I liked this poster a lot as it uses color simply and effectively. The poster is composed such that not much is seen except for red. And Mars is known as the red planet. The yellow is used to denote light and the shadow stark black. The shapes used to make up the rocket are also simple and hard-edged. The adherence to simplicity is what makes this poster stand out, and makes me want to create something like this for the typographic assignment.


I also looked into the idea of constellation, whereby your name can be made up of many different letters scattered across the “universe”.

Unfortunately, quite a number of friends have used this concept for their assignments, which makes me a bit late to the party. 🙁

I’ll keep looking, and will work on new designs if better ideas come up.

2D Y1S2 P1: Que Sera Sera (II)

I’ll continue with occupations 3 and 4 on the list, but they are by no means definitive as I will continue to edit the occupations if I manage to come up with better concepts along the way.

Just a quick recap, here was the list from part one; I’ve made some changes after consultation.

  1. Software Programmer
  2. Bike Racer
  3. Jungle Explorer —> Mountaineer / rock climber (Jungle explorer may be too vague for the brief, and people may have many interpretations of what an explorer can and cannot do.)
  4. Cowboy

Mountaineer / Mountain Climber


Edmund Hillary and Tenzing Norgay, the duo who first ascended the treacherous slopes of Mount Everest and reached its peak, must have felt like immortals after living to tell the tale. A tale of exhilaration, sheer grit and victory over one’s limitations.

Even as I was fascinated with my father’s work and grew to be as competitive as he was, there was a part of me that always wanted to live life like an adventure. I would read of stories like Robinson Crusoe and wonder if I could lead a life that had no limitations one day.

Mount Everest, the highest peak in the world

In a way, I wondered if I could fulfill the competitive aspect of my personality with something thrilling. Nature was so vast and unexplored, and I wanted to be part of something bigger than myself.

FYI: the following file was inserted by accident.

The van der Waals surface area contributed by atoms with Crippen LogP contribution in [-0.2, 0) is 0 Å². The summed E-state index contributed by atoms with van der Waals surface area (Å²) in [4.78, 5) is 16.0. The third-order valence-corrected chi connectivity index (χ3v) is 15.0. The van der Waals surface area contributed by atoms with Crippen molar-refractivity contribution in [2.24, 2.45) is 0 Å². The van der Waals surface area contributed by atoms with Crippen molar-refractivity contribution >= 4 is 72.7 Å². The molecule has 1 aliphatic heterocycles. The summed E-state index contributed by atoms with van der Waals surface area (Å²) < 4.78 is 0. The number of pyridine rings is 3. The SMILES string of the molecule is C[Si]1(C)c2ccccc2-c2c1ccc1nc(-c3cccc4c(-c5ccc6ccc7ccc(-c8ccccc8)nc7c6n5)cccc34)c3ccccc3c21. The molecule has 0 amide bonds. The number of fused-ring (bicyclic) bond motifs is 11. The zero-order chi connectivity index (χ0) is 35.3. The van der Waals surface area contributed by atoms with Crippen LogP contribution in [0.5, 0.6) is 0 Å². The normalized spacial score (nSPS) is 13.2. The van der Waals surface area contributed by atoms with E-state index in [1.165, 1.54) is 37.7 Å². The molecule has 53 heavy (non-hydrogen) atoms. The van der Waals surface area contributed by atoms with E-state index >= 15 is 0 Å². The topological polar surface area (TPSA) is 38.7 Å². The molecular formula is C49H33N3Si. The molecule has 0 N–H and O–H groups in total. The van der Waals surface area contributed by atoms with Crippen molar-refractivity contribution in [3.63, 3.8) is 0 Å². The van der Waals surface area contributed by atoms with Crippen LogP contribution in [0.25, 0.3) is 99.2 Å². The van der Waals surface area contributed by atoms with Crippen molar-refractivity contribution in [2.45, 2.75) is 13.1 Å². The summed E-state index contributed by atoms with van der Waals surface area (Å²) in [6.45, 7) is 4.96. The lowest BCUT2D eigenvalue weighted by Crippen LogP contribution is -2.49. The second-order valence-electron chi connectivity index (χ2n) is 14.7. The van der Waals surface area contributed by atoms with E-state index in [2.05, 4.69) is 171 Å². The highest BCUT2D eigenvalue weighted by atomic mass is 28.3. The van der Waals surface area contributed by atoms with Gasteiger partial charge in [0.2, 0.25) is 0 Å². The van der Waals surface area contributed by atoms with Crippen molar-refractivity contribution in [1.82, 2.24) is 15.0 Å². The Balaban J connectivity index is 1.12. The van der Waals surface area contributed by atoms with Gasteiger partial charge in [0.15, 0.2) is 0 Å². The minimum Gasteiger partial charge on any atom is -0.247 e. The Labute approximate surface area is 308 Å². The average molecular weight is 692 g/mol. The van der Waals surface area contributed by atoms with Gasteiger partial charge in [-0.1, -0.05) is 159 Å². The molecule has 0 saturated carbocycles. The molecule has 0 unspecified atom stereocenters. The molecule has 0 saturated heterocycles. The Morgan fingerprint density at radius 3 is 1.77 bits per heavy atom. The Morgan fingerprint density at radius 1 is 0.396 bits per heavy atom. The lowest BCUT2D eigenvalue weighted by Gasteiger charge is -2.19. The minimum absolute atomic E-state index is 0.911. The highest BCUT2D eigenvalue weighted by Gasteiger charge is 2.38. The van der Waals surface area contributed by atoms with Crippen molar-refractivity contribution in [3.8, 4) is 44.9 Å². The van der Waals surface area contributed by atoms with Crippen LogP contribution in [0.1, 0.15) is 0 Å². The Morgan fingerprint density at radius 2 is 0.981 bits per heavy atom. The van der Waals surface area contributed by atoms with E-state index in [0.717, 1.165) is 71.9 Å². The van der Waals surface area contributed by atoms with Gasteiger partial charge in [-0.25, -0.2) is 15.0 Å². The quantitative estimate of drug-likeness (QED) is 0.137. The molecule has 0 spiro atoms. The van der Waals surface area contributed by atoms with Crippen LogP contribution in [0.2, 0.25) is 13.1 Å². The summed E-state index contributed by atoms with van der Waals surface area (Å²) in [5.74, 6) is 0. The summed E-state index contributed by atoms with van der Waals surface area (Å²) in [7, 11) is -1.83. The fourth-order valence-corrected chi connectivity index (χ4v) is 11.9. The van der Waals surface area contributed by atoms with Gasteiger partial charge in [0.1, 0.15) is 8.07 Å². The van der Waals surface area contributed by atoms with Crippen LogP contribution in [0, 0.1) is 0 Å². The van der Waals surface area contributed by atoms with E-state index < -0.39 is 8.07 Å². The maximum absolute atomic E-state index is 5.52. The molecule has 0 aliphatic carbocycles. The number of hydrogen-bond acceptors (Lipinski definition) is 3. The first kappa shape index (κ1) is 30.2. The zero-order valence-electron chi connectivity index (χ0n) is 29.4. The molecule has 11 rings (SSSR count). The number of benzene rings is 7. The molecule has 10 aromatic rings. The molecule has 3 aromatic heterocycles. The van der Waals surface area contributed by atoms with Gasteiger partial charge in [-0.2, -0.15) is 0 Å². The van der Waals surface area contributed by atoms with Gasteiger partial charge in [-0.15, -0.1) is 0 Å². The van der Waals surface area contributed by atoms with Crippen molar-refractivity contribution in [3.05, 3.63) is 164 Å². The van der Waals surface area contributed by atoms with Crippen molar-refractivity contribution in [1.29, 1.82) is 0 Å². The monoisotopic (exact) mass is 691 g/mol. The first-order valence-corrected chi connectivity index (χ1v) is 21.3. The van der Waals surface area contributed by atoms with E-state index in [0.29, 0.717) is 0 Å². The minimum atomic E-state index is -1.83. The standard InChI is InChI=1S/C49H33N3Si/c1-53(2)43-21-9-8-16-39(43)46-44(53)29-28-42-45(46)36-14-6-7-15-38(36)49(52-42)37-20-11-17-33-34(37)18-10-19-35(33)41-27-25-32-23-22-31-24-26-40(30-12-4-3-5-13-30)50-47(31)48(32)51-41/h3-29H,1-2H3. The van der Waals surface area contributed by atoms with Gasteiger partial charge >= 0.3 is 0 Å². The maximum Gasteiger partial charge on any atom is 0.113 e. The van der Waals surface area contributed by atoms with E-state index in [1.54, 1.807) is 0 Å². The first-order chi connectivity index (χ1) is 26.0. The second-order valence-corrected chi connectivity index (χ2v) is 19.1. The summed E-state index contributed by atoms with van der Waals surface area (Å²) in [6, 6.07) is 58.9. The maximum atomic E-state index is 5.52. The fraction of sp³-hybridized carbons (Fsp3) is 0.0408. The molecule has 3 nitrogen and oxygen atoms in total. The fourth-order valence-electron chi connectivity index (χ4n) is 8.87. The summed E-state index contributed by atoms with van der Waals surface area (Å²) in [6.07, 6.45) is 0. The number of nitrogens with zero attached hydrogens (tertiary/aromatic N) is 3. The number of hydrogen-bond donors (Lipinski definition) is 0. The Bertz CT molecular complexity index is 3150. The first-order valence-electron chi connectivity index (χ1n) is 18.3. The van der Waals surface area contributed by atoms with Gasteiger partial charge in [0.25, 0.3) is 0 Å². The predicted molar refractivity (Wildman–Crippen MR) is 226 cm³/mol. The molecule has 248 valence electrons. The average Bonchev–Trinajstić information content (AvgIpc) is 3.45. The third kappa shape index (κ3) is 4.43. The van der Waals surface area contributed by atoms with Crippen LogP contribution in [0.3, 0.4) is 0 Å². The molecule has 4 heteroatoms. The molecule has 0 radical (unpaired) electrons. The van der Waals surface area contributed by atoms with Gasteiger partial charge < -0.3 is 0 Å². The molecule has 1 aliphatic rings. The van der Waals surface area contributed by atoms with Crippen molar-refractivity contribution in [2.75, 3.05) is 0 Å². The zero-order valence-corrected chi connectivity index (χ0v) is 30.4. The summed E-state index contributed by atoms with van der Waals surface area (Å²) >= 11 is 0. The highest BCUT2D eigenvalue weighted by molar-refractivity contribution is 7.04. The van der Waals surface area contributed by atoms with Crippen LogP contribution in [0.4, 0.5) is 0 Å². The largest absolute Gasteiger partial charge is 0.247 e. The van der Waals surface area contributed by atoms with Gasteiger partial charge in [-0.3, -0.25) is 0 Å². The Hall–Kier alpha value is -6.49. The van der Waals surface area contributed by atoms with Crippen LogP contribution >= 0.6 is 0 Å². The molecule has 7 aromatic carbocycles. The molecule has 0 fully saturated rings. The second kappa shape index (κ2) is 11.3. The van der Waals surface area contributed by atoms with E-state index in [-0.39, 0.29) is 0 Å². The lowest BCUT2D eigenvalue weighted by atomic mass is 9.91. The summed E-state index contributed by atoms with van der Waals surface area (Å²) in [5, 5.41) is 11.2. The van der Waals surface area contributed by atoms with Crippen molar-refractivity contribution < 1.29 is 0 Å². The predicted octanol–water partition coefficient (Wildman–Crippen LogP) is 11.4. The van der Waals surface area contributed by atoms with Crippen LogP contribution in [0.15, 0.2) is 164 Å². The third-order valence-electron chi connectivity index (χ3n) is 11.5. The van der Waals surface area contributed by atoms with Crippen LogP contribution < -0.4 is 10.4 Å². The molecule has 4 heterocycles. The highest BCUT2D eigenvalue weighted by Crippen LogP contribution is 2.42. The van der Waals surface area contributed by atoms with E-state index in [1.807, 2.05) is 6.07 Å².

I researched on the typographic expressions for mountain climbing and managed to find some phenomenal work. On the right is an inspirational Christian poster with its very effective treatment of the typeface. The font used is clean, and the peaks of the letterforms like M, N and A correspond with the peaks of the mountains. There is uniformity in the composition and the overlapping forms create additional interest due to the law of enclosure (Gestalt).


I then looked towards playing with silhouettes and negative space, to see if I could draw inspiration from these areas.


In the above picture, the clock draws the viewers’ focus towards the silhouette of the climber..

In the picture on the right, the play of figure/ground relationship form a meaningful concept of the typographic image.


Another example of playing with figure-ground relationships.


3. Mountain climber

I made use of what I learnt in the book Typography Essentials and the material that I researched on to come up with the typographic image based on the figure / ground relationship.

Font: Impact 125b38f2-ca01-49c3-a6de-46e1e738cfe5image3

Impact has a thick body and shoulders, similar to the the shape of rock formations. It also melded well with the side of a rocky mountain edge. I could then combine the image and the font to form a silhouette of a mountain peak.


Adventure without limits is also a benefit of being a cowboy, and that drew me towards the Old West. The stoic, independent cowboy who just needed his horse and pistol. The dusty old towns inhabited with all kinds of queer people; from quacks selling fake medicine to the elderly to the bounty hunter who kills to put food on the table. The poker pubs in the centre of town. Five finger fillet behind the sheriff’s outpost. Heh, my kinda town.


This is one of my favourite games ever — its called Red Dead Redemption 2, where you play as … yes, a cowboy. 


My research for this theme came from many sources, like films, games, and one of these included Old West posters. The rustic, dusty  mood is conveyed through the use of more earthly colours, e.g. ocher. The texture of the poster also seems like a wood carving, another feature of an Old West design.


A few other examples of Old West signages.


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I have a few more ideas that I want to explore, so I’ll leave this open-ended for now as I explore other themes.